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Right Turn
Posted at 03:40 PM ET, 08/21/2012

What can the Missouri GOP do?

The noose is tightening around Todd Akin’s campaign. The National Republican Senatorial Committee has turned up the heat with with another statement, which read, in part: “It should not be lost on anyone that some of the only voices not calling for Congressman Akin to do the right thing and step aside are Claire McCaskill and the leaders of the pro-abortion movement. Senator McCaskill knows that the only way she wins re-election is if Todd Akin is her opponent in November. We continue to hope that Congressman Akin will do the right thing for the values he holds dear, but there should be no mistake — if he continues with this misguided campaign, it will be without the support and resources of the NRSC.”

The mega-third party fundraising operation American Crossroads let it be known Akin isn’t getting any money from it either. (“Rep. Akin faces a simple choice: Will he help Democrats hold the McCaskill seat and potentially the Senate majority by staying in the race, or will he help Republicans defeat Barack Obama’s most reliable ally in the Senate by getting out?”)

And in case Akin thought this was an inside the Beltway phenomenon, Rush Limbaugh joined the chorus telling Akin to get out.

Akin can, as I mentioned, drag this out through September 25. But there are other steps the GOP and third-party groups might take to hasten his departure.

For starters, following in the tradition of Sen. Joe Lieberman (I-Conn.) the GOP could field an “independent,” like a former senator, and back him or her to the hilt. One Right Turn reader suggested former Sen. John Danforth, who would actually draw some votes from Democrats as well.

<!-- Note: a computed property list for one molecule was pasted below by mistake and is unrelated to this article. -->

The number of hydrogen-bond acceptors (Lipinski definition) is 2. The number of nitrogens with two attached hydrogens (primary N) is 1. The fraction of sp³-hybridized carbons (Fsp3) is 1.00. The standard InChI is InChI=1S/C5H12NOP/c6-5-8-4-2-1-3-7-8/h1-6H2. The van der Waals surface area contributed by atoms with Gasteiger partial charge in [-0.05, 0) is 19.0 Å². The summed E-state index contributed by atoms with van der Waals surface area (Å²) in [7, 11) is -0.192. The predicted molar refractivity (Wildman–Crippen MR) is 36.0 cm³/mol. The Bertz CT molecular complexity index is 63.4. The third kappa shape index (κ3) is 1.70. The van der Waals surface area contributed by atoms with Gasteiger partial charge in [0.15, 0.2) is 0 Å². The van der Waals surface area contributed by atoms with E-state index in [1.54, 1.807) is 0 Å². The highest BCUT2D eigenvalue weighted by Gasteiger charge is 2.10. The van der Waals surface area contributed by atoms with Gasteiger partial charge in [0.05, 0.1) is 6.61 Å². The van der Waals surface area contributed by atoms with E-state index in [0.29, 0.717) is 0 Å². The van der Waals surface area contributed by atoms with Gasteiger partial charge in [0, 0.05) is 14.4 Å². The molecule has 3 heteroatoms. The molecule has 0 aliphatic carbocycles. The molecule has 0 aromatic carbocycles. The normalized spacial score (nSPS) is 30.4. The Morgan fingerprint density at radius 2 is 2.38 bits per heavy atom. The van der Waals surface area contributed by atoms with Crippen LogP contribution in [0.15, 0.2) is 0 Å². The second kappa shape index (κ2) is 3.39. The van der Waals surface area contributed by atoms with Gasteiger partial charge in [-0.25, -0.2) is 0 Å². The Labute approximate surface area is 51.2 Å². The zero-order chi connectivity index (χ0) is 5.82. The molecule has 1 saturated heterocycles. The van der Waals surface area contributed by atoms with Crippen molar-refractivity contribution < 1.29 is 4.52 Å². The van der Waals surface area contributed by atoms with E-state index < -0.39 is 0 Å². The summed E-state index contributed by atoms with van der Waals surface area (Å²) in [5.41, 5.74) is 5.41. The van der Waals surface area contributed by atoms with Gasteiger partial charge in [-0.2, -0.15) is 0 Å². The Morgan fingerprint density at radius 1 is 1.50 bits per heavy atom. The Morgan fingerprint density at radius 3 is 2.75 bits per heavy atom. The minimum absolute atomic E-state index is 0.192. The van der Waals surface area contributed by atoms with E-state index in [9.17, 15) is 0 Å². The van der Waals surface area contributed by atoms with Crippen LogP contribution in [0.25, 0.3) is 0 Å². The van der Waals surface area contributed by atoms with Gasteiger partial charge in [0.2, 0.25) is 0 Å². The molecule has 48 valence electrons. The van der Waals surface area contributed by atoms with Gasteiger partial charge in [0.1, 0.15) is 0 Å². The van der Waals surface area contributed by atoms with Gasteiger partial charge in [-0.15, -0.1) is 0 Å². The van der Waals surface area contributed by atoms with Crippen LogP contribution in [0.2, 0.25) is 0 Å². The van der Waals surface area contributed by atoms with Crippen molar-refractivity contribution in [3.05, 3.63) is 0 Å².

Either the state GOP or third-party groups in Missouri could actually run ads or a petition from voters asking him to step down for the good of the party.

And finally some key pro-life groups could uniformly ask for him to leave, telling him that he is a hindrance to the pro-life cause. Moreover, Sarah Palin has only hinted at her discomfort with Akin. A powerful push from her might be the tipping point.

None of these options should be discounted or ruled out. And in order to defuse the Beltway antipathy it would be helpful for much of this to come from inside the state.

Certainly, Akin keeps insisting he will stay in the race. But as money dries up he’ll have to begin considering whether his fruitless quest should also put his family in debt. If not today, I expect soon, Akin will finally relent. Unfortunately his stubborn gracelessness likely precludes generating any goodwill for his exit.

UPDATE (4:19 p.m.): Mitt Romney put out this statement: “As I said yesterday, Todd Akin’s comments were offensive and wrong and he should very seriously consider what course would be in the best interest of our country. Today, his fellow Missourians urged him to step aside, and I think he should accept their counsel and exit the Senate race.”

By  |  03:40 PM ET, 08/21/2012

 
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